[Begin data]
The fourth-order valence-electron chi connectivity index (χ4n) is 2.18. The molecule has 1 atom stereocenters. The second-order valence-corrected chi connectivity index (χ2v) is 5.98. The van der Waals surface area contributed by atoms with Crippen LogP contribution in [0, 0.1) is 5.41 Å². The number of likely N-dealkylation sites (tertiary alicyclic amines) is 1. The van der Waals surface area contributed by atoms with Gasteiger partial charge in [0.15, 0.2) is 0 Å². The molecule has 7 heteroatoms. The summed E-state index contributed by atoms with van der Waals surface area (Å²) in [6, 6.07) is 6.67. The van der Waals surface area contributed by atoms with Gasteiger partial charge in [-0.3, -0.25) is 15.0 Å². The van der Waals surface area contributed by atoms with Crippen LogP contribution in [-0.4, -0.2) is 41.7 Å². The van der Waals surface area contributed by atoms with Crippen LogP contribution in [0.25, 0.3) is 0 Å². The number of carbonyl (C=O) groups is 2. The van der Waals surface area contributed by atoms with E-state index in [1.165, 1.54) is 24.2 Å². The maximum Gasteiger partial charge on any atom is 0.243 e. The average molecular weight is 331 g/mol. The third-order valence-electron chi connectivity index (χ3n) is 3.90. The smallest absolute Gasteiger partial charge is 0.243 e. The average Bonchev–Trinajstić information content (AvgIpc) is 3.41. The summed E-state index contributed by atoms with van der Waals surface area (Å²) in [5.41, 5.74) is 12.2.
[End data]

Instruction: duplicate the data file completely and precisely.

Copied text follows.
The fourth-order valence-electron chi connectivity index (χ4n) is 2.18. The molecule has 1 atom stereocenters. The second-order valence-corrected chi connectivity index (χ2v) is 5.98. The van der Waals surface area contributed by atoms with Crippen LogP contribution in [0, 0.1) is 5.41 Å². The number of likely N-dealkylation sites (tertiary alicyclic amines) is 1. The van der Waals surface area contributed by atoms with Gasteiger partial charge in [0.15, 0.2) is 0 Å². The molecule has 7 heteroatoms. The summed E-state index contributed by atoms with van der Waals surface area (Å²) in [6, 6.07) is 6.67. The van der Waals surface area contributed by atoms with Gasteiger partial charge in [-0.3, -0.25) is 15.0 Å². The van der Waals surface area contributed by atoms with Crippen LogP contribution in [-0.4, -0.2) is 41.7 Å². The van der Waals surface area contributed by atoms with Crippen LogP contribution in [0.25, 0.3) is 0 Å². The number of carbonyl (C=O) groups is 2. The van der Waals surface area contributed by atoms with E-state index in [1.165, 1.54) is 24.2 Å². The maximum Gasteiger partial charge on any atom is 0.243 e. The average molecular weight is 331 g/mol. The third-order valence-electron chi connectivity index (χ3n) is 3.90. The smallest absolute Gasteiger partial charge is 0.243 e. The average Bonchev–Trinajstić information content (AvgIpc) is 3.41. The summed E-state index contributed by atoms with van der Waals surface area (Å²) in [5.41, 5.74) is 12.2.